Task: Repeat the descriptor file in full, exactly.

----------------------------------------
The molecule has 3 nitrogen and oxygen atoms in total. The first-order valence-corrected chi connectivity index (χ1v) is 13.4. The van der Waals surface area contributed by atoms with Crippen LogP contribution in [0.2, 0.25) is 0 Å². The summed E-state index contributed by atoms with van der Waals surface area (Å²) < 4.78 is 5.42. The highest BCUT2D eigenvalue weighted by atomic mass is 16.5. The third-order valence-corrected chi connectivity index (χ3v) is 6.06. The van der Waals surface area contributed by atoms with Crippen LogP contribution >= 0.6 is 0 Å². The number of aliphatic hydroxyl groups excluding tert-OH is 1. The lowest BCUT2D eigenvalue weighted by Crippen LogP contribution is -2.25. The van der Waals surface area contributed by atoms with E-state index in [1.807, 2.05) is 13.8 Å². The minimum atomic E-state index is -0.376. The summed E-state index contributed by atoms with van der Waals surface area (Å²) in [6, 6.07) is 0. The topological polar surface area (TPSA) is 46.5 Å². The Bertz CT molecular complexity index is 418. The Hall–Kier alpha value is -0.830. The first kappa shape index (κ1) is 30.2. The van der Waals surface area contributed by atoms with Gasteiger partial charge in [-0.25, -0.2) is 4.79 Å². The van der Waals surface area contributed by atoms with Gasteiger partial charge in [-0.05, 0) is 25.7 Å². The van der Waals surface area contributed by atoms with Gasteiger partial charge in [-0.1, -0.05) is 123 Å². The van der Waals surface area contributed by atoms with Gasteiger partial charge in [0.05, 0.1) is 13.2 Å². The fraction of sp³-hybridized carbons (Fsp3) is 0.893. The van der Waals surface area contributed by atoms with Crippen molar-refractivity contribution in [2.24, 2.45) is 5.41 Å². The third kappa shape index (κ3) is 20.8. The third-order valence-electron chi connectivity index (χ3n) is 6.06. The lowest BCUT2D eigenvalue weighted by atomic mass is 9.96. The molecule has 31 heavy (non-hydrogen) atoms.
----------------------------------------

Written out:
The molecule has 3 nitrogen and oxygen atoms in total. The first-order valence-corrected chi connectivity index (χ1v) is 13.4. The van der Waals surface area contributed by atoms with Crippen LogP contribution in [0.2, 0.25) is 0 Å². The summed E-state index contributed by atoms with van der Waals surface area (Å²) < 4.78 is 5.42. The highest BCUT2D eigenvalue weighted by atomic mass is 16.5. The third-order valence-corrected chi connectivity index (χ3v) is 6.06. The van der Waals surface area contributed by atoms with Crippen LogP contribution >= 0.6 is 0 Å². The number of aliphatic hydroxyl groups excluding tert-OH is 1. The lowest BCUT2D eigenvalue weighted by Crippen LogP contribution is -2.25. The van der Waals surface area contributed by atoms with E-state index in [1.807, 2.05) is 13.8 Å². The minimum atomic E-state index is -0.376. The summed E-state index contributed by atoms with van der Waals surface area (Å²) in [6, 6.07) is 0. The topological polar surface area (TPSA) is 46.5 Å². The Bertz CT molecular complexity index is 418. The Hall–Kier alpha value is -0.830. The first kappa shape index (κ1) is 30.2. The van der Waals surface area contributed by atoms with Gasteiger partial charge in [-0.25, -0.2) is 4.79 Å². The van der Waals surface area contributed by atoms with Gasteiger partial charge in [-0.05, 0) is 25.7 Å². The van der Waals surface area contributed by atoms with Gasteiger partial charge in [-0.1, -0.05) is 123 Å². The van der Waals surface area contributed by atoms with Gasteiger partial charge in [0.05, 0.1) is 13.2 Å². The fraction of sp³-hybridized carbons (Fsp3) is 0.893. The van der Waals surface area contributed by atoms with Crippen molar-refractivity contribution in [2.24, 2.45) is 5.41 Å². The third kappa shape index (κ3) is 20.8. The third-order valence-electron chi connectivity index (χ3n) is 6.06. The lowest BCUT2D eigenvalue weighted by atomic mass is 9.96. The molecule has 31 heavy (non-hydrogen) atoms.